Like the springs of the legs, imagine that at the level of the sternum – kyokotsu – existed a spring that goes inwards to its antipode back. Following this example, let us situate imaginary springs inside the trunk to zones corresponding approximately to those of the chakras in yoga. These are in addition to the sternum, under the throat, plexus, navel and lower abdomen. All these springs are placed inside the trunk and their other end rests on the dorsal projection of these five points.
By putting the mind on the kyokotsu or other points of the body, we can move the kyokotsu in this example forward and back and use the image of the spring to create resistance.
The spring image can be internal, but can also have an external quality. If we use a spring connected between our elbows, we can open or close our arms and feel the resistance between the elbows.
A step further is to use the spring image between you and your training partner.

Developing spontaneous reflexive action

Reflexive action conditioning is primarily neuromuscular coordination training. You must have a firm foundation in multi-directional awareness before you can start this training. The goal is to achieve mind-intent and body action arriving simultaneously.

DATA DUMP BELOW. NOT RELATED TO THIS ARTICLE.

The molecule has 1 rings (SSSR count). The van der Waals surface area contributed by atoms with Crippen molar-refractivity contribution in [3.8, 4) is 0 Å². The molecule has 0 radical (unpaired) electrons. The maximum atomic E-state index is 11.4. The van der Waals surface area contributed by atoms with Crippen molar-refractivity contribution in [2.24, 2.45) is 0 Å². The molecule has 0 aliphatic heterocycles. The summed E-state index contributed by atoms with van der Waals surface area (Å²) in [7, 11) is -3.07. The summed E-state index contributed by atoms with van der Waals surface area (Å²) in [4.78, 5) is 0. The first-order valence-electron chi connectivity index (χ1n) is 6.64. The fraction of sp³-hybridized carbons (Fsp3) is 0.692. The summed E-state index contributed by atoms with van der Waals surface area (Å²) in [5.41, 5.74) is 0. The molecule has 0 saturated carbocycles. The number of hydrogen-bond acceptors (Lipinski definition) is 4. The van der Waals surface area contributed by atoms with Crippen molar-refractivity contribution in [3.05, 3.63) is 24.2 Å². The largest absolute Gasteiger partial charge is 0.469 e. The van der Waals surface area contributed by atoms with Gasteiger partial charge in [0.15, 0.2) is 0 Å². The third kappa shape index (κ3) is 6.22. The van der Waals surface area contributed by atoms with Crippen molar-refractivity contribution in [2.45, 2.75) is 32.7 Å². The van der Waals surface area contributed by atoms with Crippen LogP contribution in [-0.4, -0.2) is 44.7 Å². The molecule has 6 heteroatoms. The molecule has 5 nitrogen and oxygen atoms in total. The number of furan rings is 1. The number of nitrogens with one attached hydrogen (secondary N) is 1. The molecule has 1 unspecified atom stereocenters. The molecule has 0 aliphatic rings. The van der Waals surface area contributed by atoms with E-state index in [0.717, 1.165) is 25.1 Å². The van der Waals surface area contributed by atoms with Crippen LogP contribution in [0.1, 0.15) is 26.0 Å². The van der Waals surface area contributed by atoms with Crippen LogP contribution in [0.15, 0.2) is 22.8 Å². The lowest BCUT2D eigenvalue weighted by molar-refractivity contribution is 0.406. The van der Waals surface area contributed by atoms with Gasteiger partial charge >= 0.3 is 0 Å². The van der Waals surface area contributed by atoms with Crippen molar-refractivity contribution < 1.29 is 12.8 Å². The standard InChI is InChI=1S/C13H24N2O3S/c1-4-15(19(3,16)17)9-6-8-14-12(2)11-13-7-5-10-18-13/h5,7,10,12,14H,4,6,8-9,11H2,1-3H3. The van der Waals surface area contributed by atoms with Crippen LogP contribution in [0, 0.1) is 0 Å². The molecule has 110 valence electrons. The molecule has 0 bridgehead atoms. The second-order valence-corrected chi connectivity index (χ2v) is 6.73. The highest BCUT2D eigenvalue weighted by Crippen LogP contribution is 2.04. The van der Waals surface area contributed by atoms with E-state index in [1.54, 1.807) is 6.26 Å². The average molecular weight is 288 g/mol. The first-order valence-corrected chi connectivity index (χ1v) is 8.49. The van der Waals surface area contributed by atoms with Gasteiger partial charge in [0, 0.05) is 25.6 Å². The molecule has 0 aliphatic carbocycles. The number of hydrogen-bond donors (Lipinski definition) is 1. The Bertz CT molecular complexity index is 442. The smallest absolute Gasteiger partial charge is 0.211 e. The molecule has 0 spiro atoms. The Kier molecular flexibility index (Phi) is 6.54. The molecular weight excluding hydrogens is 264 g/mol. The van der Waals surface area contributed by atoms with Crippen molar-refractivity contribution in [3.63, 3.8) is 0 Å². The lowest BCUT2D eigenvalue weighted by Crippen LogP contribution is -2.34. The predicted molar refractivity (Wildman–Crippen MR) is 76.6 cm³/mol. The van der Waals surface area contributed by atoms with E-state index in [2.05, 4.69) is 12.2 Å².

Internal movements during solo training can give an impression of “no movement” when there is no external movement visible. It is called “pause”. Posture training – ritsuzen – is mostly internal movement training wihout visible external big movements.
When doing moving exercises start always slow and use rather big movements.
Tegatana dosa, also called tandoku undo, are exercises to build this skill using the change between the different body (arm, hands,….) movements.
After many repetitions and using correct body movements with mind-intent leading the action, it will become a spontaneous reflexive action under control of the mind while maintaining the isometric tension.
Next step is to use these movements in paired exercises and all kinds of randori.


Power management

Relax, relax more…..drop shoulders…..

This is often heard in the dojo, but in most cases the student doesn’t know how to release the excessive tension of the muscles. The word is there, but the body doesn’t understand the action.

Taikan or bodily feeling or sensation has to be improved before we can start with releasing the tension. If you experience tension you have to know from where it is coming.

Movement and relaxation

Movement is basically an action performed by the muscles. The muscles are steered by signals from the brain.

When you pick up a box from the floor, most people bent over from the back. Although we know this is not healthy, most people are doing it this way. The brain is not built to recognise bad movements or postures.
When you grasp the wrist of the opponent and he resist your movement by pulling for example, the natural reaction is to apply more power with the hand and arm. We all know this is not the proper action, but it seems the brain has his own way of managing movements and using power. The brain says, more power by contracting the muscle. By doing this way, the local muscles are becoming too tensed and will block the power generated by the koshi, tanden and yōbu.

When the muscles are too tensed for a long time, the brain will give a signal to release with the result of a low muscle tone, which is on the other side of the “muscle tone” spectrum.